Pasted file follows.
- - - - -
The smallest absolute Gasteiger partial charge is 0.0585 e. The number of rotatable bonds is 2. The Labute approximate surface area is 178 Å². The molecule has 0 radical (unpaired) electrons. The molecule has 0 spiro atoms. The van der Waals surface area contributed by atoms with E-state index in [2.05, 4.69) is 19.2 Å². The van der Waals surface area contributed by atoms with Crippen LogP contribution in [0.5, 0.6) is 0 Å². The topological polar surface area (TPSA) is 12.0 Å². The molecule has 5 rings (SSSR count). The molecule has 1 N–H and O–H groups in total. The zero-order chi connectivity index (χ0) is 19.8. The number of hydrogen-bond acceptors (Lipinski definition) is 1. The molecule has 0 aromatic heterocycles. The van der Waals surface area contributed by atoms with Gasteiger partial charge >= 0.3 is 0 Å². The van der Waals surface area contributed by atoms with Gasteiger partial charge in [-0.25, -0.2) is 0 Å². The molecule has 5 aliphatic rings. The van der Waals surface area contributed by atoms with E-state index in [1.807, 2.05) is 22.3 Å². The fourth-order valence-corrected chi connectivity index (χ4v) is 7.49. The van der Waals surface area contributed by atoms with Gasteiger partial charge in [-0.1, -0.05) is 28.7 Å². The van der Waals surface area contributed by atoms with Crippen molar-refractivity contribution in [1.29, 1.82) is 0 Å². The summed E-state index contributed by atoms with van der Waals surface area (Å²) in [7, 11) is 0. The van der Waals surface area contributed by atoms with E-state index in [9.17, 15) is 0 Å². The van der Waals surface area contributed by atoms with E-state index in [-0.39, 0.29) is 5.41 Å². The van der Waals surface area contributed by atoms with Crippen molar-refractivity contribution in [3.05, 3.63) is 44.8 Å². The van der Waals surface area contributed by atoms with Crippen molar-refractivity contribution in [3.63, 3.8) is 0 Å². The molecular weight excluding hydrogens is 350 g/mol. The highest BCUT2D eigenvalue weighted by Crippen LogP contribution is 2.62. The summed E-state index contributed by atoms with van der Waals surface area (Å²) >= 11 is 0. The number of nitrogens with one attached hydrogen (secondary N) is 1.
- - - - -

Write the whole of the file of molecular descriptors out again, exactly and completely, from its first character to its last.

The smallest absolute Gasteiger partial charge is 0.0585 e. The number of rotatable bonds is 2. The Labute approximate surface area is 178 Å². The molecule has 0 radical (unpaired) electrons. The molecule has 0 spiro atoms. The van der Waals surface area contributed by atoms with E-state index in [2.05, 4.69) is 19.2 Å². The van der Waals surface area contributed by atoms with Crippen LogP contribution in [0.5, 0.6) is 0 Å². The topological polar surface area (TPSA) is 12.0 Å². The molecule has 5 rings (SSSR count). The molecule has 1 N–H and O–H groups in total. The zero-order chi connectivity index (χ0) is 19.8. The number of hydrogen-bond acceptors (Lipinski definition) is 1. The molecule has 0 aromatic heterocycles. The van der Waals surface area contributed by atoms with Gasteiger partial charge >= 0.3 is 0 Å². The van der Waals surface area contributed by atoms with Gasteiger partial charge in [-0.25, -0.2) is 0 Å². The molecule has 5 aliphatic rings. The van der Waals surface area contributed by atoms with E-state index in [1.807, 2.05) is 22.3 Å². The fourth-order valence-corrected chi connectivity index (χ4v) is 7.49. The van der Waals surface area contributed by atoms with Gasteiger partial charge in [-0.1, -0.05) is 28.7 Å². The van der Waals surface area contributed by atoms with Crippen molar-refractivity contribution in [1.29, 1.82) is 0 Å². The summed E-state index contributed by atoms with van der Waals surface area (Å²) in [7, 11) is 0. The van der Waals surface area contributed by atoms with E-state index in [9.17, 15) is 0 Å². The van der Waals surface area contributed by atoms with E-state index in [-0.39, 0.29) is 5.41 Å². The van der Waals surface area contributed by atoms with Crippen molar-refractivity contribution in [3.05, 3.63) is 44.8 Å². The van der Waals surface area contributed by atoms with Crippen molar-refractivity contribution in [3.63, 3.8) is 0 Å². The molecular weight excluding hydrogens is 350 g/mol. The highest BCUT2D eigenvalue weighted by Crippen LogP contribution is 2.62. The summed E-state index contributed by atoms with van der Waals surface area (Å²) >= 11 is 0. The number of nitrogens with one attached hydrogen (secondary N) is 1.